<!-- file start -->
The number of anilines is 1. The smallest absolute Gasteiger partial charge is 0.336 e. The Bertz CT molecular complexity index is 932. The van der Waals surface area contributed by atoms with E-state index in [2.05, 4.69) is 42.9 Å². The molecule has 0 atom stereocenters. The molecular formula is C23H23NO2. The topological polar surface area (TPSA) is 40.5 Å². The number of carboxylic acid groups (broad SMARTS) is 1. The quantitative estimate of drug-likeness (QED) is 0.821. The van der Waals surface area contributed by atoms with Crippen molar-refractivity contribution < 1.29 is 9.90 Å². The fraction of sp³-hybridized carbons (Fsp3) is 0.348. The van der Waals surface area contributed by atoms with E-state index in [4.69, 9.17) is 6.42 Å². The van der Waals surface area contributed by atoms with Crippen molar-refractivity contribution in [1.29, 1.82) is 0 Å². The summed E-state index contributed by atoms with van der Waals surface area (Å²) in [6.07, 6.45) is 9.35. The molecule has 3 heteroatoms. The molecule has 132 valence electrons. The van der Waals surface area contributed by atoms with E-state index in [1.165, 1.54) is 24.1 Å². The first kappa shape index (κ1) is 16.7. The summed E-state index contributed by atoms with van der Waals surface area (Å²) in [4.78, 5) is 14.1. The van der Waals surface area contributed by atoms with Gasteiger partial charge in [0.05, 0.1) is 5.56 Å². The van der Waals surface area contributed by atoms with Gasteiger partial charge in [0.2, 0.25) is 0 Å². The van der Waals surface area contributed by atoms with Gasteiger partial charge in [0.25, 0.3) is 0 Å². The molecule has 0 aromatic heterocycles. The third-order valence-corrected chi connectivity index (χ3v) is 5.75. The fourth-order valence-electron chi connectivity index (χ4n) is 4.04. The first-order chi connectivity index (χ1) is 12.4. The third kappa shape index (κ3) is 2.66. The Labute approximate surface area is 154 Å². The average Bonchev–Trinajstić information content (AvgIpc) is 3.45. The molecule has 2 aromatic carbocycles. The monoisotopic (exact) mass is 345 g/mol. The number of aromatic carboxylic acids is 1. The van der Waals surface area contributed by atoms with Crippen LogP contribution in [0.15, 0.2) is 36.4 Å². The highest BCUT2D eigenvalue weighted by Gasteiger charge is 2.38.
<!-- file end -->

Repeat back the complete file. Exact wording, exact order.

The number of anilines is 1. The smallest absolute Gasteiger partial charge is 0.336 e. The Bertz CT molecular complexity index is 932. The van der Waals surface area contributed by atoms with E-state index in [2.05, 4.69) is 42.9 Å². The molecule has 0 atom stereocenters. The molecular formula is C23H23NO2. The topological polar surface area (TPSA) is 40.5 Å². The number of carboxylic acid groups (broad SMARTS) is 1. The quantitative estimate of drug-likeness (QED) is 0.821. The van der Waals surface area contributed by atoms with Crippen molar-refractivity contribution < 1.29 is 9.90 Å². The fraction of sp³-hybridized carbons (Fsp3) is 0.348. The van der Waals surface area contributed by atoms with E-state index in [4.69, 9.17) is 6.42 Å². The van der Waals surface area contributed by atoms with Crippen molar-refractivity contribution in [1.29, 1.82) is 0 Å². The summed E-state index contributed by atoms with van der Waals surface area (Å²) in [6.07, 6.45) is 9.35. The molecule has 3 heteroatoms. The molecule has 132 valence electrons. The van der Waals surface area contributed by atoms with E-state index in [1.165, 1.54) is 24.1 Å². The first kappa shape index (κ1) is 16.7. The summed E-state index contributed by atoms with van der Waals surface area (Å²) in [4.78, 5) is 14.1. The van der Waals surface area contributed by atoms with Gasteiger partial charge in [0.05, 0.1) is 5.56 Å². The van der Waals surface area contributed by atoms with Gasteiger partial charge in [0.2, 0.25) is 0 Å². The van der Waals surface area contributed by atoms with Gasteiger partial charge in [0.25, 0.3) is 0 Å². The molecule has 0 aromatic heterocycles. The third-order valence-corrected chi connectivity index (χ3v) is 5.75. The fourth-order valence-electron chi connectivity index (χ4n) is 4.04. The first-order chi connectivity index (χ1) is 12.4. The third kappa shape index (κ3) is 2.66. The Labute approximate surface area is 154 Å². The average Bonchev–Trinajstić information content (AvgIpc) is 3.45. The molecule has 2 aromatic carbocycles. The monoisotopic (exact) mass is 345 g/mol. The number of aromatic carboxylic acids is 1. The van der Waals surface area contributed by atoms with Crippen LogP contribution in [0.15, 0.2) is 36.4 Å². The highest BCUT2D eigenvalue weighted by Gasteiger charge is 2.38.